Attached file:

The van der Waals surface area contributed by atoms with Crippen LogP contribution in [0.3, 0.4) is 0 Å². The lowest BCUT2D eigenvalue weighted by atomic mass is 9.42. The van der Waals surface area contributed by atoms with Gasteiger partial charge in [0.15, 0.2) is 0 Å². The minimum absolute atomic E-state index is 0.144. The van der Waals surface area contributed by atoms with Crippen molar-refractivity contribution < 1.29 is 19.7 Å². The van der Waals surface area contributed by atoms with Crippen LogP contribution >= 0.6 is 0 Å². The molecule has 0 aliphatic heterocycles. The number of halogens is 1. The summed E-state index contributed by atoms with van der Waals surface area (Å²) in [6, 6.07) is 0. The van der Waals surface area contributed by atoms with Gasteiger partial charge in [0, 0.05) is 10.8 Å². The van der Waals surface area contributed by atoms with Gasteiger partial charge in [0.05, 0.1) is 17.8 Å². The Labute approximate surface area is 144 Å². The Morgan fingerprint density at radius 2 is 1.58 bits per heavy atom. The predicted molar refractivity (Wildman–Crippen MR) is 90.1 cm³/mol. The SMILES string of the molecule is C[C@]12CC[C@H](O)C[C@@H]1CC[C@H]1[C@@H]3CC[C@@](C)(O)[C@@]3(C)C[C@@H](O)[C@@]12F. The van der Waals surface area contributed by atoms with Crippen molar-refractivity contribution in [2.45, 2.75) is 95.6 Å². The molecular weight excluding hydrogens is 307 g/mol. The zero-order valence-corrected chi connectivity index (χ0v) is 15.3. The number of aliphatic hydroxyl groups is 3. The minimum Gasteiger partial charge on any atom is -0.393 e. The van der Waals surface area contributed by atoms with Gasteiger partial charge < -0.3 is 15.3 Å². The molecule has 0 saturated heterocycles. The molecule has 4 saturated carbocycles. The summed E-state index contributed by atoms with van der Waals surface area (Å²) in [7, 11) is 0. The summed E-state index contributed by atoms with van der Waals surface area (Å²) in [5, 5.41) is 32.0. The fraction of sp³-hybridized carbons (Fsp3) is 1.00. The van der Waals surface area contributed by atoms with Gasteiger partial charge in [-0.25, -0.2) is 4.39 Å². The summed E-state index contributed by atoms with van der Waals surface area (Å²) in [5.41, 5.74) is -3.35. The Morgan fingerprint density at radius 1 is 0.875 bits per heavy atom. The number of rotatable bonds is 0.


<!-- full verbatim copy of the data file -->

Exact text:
The van der Waals surface area contributed by atoms with Crippen LogP contribution in [0.3, 0.4) is 0 Å². The lowest BCUT2D eigenvalue weighted by atomic mass is 9.42. The van der Waals surface area contributed by atoms with Gasteiger partial charge in [0.15, 0.2) is 0 Å². The minimum absolute atomic E-state index is 0.144. The van der Waals surface area contributed by atoms with Crippen molar-refractivity contribution < 1.29 is 19.7 Å². The van der Waals surface area contributed by atoms with Crippen LogP contribution >= 0.6 is 0 Å². The molecule has 0 aliphatic heterocycles. The number of halogens is 1. The summed E-state index contributed by atoms with van der Waals surface area (Å²) in [6, 6.07) is 0. The van der Waals surface area contributed by atoms with Gasteiger partial charge in [0, 0.05) is 10.8 Å². The van der Waals surface area contributed by atoms with Gasteiger partial charge in [0.05, 0.1) is 17.8 Å². The Labute approximate surface area is 144 Å². The Morgan fingerprint density at radius 2 is 1.58 bits per heavy atom. The predicted molar refractivity (Wildman–Crippen MR) is 90.1 cm³/mol. The SMILES string of the molecule is C[C@]12CC[C@H](O)C[C@@H]1CC[C@H]1[C@@H]3CC[C@@](C)(O)[C@@]3(C)C[C@@H](O)[C@@]12F. The van der Waals surface area contributed by atoms with Crippen molar-refractivity contribution in [2.45, 2.75) is 95.6 Å². The molecular weight excluding hydrogens is 307 g/mol. The zero-order valence-corrected chi connectivity index (χ0v) is 15.3. The number of aliphatic hydroxyl groups is 3. The minimum Gasteiger partial charge on any atom is -0.393 e. The van der Waals surface area contributed by atoms with Gasteiger partial charge < -0.3 is 15.3 Å². The molecule has 0 saturated heterocycles. The molecule has 4 saturated carbocycles. The summed E-state index contributed by atoms with van der Waals surface area (Å²) in [7, 11) is 0. The summed E-state index contributed by atoms with van der Waals surface area (Å²) in [5, 5.41) is 32.0. The fraction of sp³-hybridized carbons (Fsp3) is 1.00. The van der Waals surface area contributed by atoms with Gasteiger partial charge in [-0.25, -0.2) is 4.39 Å². The summed E-state index contributed by atoms with van der Waals surface area (Å²) in [5.41, 5.74) is -3.35. The Morgan fingerprint density at radius 1 is 0.875 bits per heavy atom. The number of rotatable bonds is 0.